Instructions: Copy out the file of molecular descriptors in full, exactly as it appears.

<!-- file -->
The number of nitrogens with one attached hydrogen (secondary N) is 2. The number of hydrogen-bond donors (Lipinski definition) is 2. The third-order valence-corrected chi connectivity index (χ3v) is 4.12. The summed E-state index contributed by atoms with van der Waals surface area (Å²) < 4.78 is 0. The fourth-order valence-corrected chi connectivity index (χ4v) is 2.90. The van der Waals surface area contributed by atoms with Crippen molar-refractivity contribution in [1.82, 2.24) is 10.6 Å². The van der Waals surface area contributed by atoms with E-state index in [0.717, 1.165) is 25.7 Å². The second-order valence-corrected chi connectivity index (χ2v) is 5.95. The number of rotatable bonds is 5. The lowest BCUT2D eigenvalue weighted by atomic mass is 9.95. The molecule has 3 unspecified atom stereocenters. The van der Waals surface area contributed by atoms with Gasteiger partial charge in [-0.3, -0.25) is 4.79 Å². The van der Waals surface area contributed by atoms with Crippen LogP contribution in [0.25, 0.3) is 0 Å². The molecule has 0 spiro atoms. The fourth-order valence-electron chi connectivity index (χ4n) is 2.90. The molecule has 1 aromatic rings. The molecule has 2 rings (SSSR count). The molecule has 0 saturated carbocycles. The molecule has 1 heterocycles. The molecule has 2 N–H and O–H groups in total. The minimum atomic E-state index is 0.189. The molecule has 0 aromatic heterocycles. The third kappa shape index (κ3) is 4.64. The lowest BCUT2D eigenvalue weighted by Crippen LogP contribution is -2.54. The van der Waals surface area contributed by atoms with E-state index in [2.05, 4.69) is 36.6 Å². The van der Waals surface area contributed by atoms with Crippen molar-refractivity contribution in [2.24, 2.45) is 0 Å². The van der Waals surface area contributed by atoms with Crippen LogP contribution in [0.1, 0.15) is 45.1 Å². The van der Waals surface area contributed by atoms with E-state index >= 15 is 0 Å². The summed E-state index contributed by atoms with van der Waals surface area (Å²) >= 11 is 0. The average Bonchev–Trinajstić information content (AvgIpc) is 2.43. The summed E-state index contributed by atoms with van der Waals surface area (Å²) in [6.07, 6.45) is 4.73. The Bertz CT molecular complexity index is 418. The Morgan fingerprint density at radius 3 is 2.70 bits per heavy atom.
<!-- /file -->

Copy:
The number of nitrogens with one attached hydrogen (secondary N) is 2. The number of hydrogen-bond donors (Lipinski definition) is 2. The third-order valence-corrected chi connectivity index (χ3v) is 4.12. The summed E-state index contributed by atoms with van der Waals surface area (Å²) < 4.78 is 0. The fourth-order valence-corrected chi connectivity index (χ4v) is 2.90. The van der Waals surface area contributed by atoms with Crippen molar-refractivity contribution in [1.82, 2.24) is 10.6 Å². The van der Waals surface area contributed by atoms with E-state index in [0.717, 1.165) is 25.7 Å². The second-order valence-corrected chi connectivity index (χ2v) is 5.95. The number of rotatable bonds is 5. The lowest BCUT2D eigenvalue weighted by atomic mass is 9.95. The molecule has 3 unspecified atom stereocenters. The van der Waals surface area contributed by atoms with Gasteiger partial charge in [-0.3, -0.25) is 4.79 Å². The van der Waals surface area contributed by atoms with Crippen LogP contribution in [0.25, 0.3) is 0 Å². The molecule has 0 spiro atoms. The fourth-order valence-electron chi connectivity index (χ4n) is 2.90. The molecule has 1 aromatic rings. The molecule has 2 rings (SSSR count). The molecule has 0 saturated carbocycles. The molecule has 1 heterocycles. The molecule has 2 N–H and O–H groups in total. The minimum atomic E-state index is 0.189. The molecule has 0 aromatic heterocycles. The third kappa shape index (κ3) is 4.64. The lowest BCUT2D eigenvalue weighted by Crippen LogP contribution is -2.54. The van der Waals surface area contributed by atoms with E-state index in [2.05, 4.69) is 36.6 Å². The van der Waals surface area contributed by atoms with Crippen molar-refractivity contribution in [2.24, 2.45) is 0 Å². The van der Waals surface area contributed by atoms with Crippen LogP contribution in [0.1, 0.15) is 45.1 Å². The van der Waals surface area contributed by atoms with E-state index >= 15 is 0 Å². The summed E-state index contributed by atoms with van der Waals surface area (Å²) >= 11 is 0. The average Bonchev–Trinajstić information content (AvgIpc) is 2.43. The summed E-state index contributed by atoms with van der Waals surface area (Å²) in [6.07, 6.45) is 4.73. The Bertz CT molecular complexity index is 418. The Morgan fingerprint density at radius 3 is 2.70 bits per heavy atom.